So by now many/most of you have seen the Brandon McCarthy incident that occurred during Wednesday’s game against the Los Angeles Angels of Anaheim, the Inland Empire, Barstow, and High Desert of Kern and LA Counties, and parts of San Diego. Scary stuff, life threatening stuff. Stuff of nightmares, and stuff that conjures up flashbacks to Juan Nicasio, even Ray Chapman.
As a neuroscientist by trade, I feel compelled to have a teaching moment, and hopefully shed some light on the medical aspects of the incident, in hopes of arming folks with a little extra knowledge of this type of injury, and perhaps add some additional gravity to the situation, while also alleviating some of the mystery, and concern over the epidural hematoma Brandon sustained.
Excuse me while I change into my white coat — mine’s flannel lined, and super comfy.
Ahh, that’s better; gotta love the LL Bean Health Care catalog.
While he didn’t quite dodge the ball coming off of Erick Aybar‘s bat, McCarthy did dodge a huge bullet in terms of his long-term health; he was quickly seen, and the physicians involved with his initial care did him a great service by getting a CT scan of his head. With the help of my crack staff of interns here at HDIB?, here’s a ‘nice’ CT image of what an epidural hematoma looks like:
See the bright white crescent on the left? That’s the hematoma, which is simply an area of blood that has pooled outside of blood vessels due to trauma. As you can image, a baseball to the noggin at over 120 miles per hour will create enough trauma for the tiny capillaries and vessels of the head to get a little leaky, shall we say. For this type of injury, the blood pools between the tough, layered outer covering of the brain – collectively called the dura – and the skull. As more blood seeps out of blood vessels, the greater the pooling between the dura, and skull. More pooling, more intracranial pressure – the skull doesn’t have much ‘give’, as you can imagine, to flex against the swelling – which in turn, pushes the hematoma into the brain.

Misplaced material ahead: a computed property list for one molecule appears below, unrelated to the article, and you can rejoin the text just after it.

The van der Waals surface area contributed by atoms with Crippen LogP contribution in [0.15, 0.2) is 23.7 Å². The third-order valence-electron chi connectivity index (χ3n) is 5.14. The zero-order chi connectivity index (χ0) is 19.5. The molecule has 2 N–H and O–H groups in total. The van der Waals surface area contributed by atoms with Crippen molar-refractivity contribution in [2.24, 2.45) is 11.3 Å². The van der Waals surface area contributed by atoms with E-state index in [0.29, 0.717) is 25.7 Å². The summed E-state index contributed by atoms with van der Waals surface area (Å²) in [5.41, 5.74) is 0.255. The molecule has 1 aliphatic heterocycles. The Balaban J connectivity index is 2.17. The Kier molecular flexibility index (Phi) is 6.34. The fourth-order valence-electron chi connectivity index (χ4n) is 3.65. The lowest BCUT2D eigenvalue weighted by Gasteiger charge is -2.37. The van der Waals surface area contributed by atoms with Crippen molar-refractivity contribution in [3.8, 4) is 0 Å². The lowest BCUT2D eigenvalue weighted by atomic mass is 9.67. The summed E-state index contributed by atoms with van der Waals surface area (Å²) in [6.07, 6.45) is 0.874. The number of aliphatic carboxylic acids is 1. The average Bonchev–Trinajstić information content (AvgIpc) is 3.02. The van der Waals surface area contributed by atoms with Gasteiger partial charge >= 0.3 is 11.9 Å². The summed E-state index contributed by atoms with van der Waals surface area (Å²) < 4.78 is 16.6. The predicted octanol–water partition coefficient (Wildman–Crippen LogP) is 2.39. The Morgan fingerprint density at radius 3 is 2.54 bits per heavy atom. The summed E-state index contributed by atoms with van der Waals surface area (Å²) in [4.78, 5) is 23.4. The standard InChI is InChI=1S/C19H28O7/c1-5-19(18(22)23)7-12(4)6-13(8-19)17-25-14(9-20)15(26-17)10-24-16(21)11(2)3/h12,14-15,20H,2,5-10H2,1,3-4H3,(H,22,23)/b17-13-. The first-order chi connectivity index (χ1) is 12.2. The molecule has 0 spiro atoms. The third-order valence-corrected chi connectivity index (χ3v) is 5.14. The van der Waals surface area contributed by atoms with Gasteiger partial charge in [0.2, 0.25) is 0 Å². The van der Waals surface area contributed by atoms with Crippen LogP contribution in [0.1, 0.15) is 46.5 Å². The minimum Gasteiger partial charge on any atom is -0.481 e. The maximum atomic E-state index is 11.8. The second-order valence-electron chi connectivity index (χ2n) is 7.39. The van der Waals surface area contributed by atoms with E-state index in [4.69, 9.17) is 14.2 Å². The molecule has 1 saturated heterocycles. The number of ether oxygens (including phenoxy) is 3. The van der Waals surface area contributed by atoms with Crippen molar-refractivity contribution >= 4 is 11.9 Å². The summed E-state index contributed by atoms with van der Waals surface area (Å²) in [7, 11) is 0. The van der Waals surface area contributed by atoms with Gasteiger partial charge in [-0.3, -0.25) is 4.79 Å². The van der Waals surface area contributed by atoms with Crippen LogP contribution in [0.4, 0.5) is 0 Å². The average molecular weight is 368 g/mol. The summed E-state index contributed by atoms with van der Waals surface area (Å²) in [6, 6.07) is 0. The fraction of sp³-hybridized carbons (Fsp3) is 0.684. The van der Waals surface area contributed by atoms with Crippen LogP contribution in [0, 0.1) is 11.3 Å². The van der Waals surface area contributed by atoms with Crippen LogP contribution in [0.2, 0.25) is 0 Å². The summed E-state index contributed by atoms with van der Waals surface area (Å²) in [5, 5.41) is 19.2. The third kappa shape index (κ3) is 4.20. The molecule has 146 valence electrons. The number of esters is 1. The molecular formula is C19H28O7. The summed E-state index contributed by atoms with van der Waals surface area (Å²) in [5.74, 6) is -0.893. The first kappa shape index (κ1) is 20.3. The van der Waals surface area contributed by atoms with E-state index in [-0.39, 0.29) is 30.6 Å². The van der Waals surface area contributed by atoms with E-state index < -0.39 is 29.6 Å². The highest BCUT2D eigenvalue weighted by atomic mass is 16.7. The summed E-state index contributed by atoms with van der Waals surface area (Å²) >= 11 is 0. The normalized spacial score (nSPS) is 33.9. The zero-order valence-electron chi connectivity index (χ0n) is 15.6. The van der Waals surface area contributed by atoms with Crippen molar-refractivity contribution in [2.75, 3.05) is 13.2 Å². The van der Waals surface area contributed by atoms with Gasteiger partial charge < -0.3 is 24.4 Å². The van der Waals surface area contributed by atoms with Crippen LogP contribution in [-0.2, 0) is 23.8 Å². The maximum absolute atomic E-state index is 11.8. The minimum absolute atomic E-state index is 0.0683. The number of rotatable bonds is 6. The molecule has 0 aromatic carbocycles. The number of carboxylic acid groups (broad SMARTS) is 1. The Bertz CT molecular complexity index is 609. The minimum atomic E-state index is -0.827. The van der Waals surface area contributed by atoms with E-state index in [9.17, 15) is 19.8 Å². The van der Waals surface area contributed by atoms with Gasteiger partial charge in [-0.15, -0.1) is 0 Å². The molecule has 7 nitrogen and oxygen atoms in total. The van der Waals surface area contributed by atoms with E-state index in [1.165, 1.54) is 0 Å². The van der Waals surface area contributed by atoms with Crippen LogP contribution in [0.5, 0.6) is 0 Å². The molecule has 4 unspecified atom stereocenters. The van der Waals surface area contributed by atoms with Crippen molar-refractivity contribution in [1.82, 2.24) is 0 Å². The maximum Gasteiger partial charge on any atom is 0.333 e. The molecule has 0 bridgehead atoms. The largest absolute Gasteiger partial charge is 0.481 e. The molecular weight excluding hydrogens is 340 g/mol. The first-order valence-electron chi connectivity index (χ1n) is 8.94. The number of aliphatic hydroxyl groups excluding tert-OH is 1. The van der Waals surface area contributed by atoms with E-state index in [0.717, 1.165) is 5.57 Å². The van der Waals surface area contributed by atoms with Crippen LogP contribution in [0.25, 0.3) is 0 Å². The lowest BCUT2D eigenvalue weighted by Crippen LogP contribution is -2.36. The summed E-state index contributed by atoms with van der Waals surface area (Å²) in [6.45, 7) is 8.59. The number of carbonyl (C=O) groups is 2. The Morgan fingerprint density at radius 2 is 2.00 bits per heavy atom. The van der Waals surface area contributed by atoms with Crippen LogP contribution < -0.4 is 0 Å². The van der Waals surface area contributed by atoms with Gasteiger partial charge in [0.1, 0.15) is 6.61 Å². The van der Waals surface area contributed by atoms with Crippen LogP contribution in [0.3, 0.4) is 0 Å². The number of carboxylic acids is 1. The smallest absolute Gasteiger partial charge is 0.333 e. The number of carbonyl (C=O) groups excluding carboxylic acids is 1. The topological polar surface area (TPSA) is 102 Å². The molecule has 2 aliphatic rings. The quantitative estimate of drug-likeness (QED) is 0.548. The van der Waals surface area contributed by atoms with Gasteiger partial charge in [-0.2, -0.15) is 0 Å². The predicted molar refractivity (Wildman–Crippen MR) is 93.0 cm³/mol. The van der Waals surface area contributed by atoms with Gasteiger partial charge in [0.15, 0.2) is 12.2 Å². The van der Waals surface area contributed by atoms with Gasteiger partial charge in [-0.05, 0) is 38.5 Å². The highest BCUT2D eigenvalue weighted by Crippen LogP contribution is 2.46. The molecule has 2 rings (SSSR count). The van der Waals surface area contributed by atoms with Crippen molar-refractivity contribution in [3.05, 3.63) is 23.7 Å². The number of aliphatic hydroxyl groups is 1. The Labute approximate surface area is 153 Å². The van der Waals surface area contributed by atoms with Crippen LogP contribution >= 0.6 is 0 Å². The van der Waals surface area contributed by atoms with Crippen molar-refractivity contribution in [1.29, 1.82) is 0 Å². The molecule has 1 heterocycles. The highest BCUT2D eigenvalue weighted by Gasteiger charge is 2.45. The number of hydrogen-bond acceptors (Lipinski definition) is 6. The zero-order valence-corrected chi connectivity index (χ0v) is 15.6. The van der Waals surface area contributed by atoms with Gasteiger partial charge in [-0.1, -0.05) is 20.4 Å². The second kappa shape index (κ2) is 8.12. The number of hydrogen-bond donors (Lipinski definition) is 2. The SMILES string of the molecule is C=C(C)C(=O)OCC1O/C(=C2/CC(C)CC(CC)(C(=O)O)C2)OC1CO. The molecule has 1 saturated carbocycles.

From here, the brain gets smooshed (medical term there, folks), and depending upon which part of the brain gets smooshed the most, you can see a number of symptoms, arising from what that smooshed brain area is responsible for – language, vision, movement, what have you. More severe hematomas can smoosh all the way down to more basic areas of brain that are responsible for things like, say, breathing. This can happen over a matter of hours, or a matter of days, which is why the CT scan, as well as keeping a person with this in the hospital for observation, is a crucial aspect of diagnosis, and treatment of this injury.
OK, my impromptu neurosurgery residents, what do we need to do, and how do we do it. Yes, you with all of the tattoos, playing Fruit Ninja on your phone – whatcha got?
…reduce intracranial pressure is the first step? Excellent! What’s a quick, and mildly barbaric way to do that?
You, the one with the bowtie, picking your earwax and smelling it, you’re up.
… a craniotomy? What you lack in social skills, you add in sheer neuroscience genius. While you are correct in wanting to do this, there are other methods of reducing the pressure from the hematoma, but the craniotomy is arguably the quickest, and most thorough way to get this resolved.
OK, so off we go to the OR to drill a hole in poor Brandon’s skull, to ‘evacuate’ the hematoma, and reduce that brain smooshing. You can find more in-depth information about the procedure here.
There we have it, in a nutshell – for those scoring at home, it’s a Brazil nut. While a somewhat common injury, especially in falls, and car accidents, it’s exceedingly rare within the realm of baseball injuries. McCarthy’s prognosis is quite good, given the speed in which the medical staff treated this, from the team trainer, down to the neurosurgeon.
Isn’t neuroscience great?
The answer is yes. Yes it is.
…and even more awesome is that Brandon is going to be OK, and hopefully back on the mound soon, albeit not this season, I would imagine.
I hope you enjoyed my teaching moment, and that it adds to your enjoyment of the game, and to your amazement of the human body, at rest, and in motion.
Is Brandon McCarthy awesome?
Yes. Yes he is. And with the help of modern medicine, he will continue to be.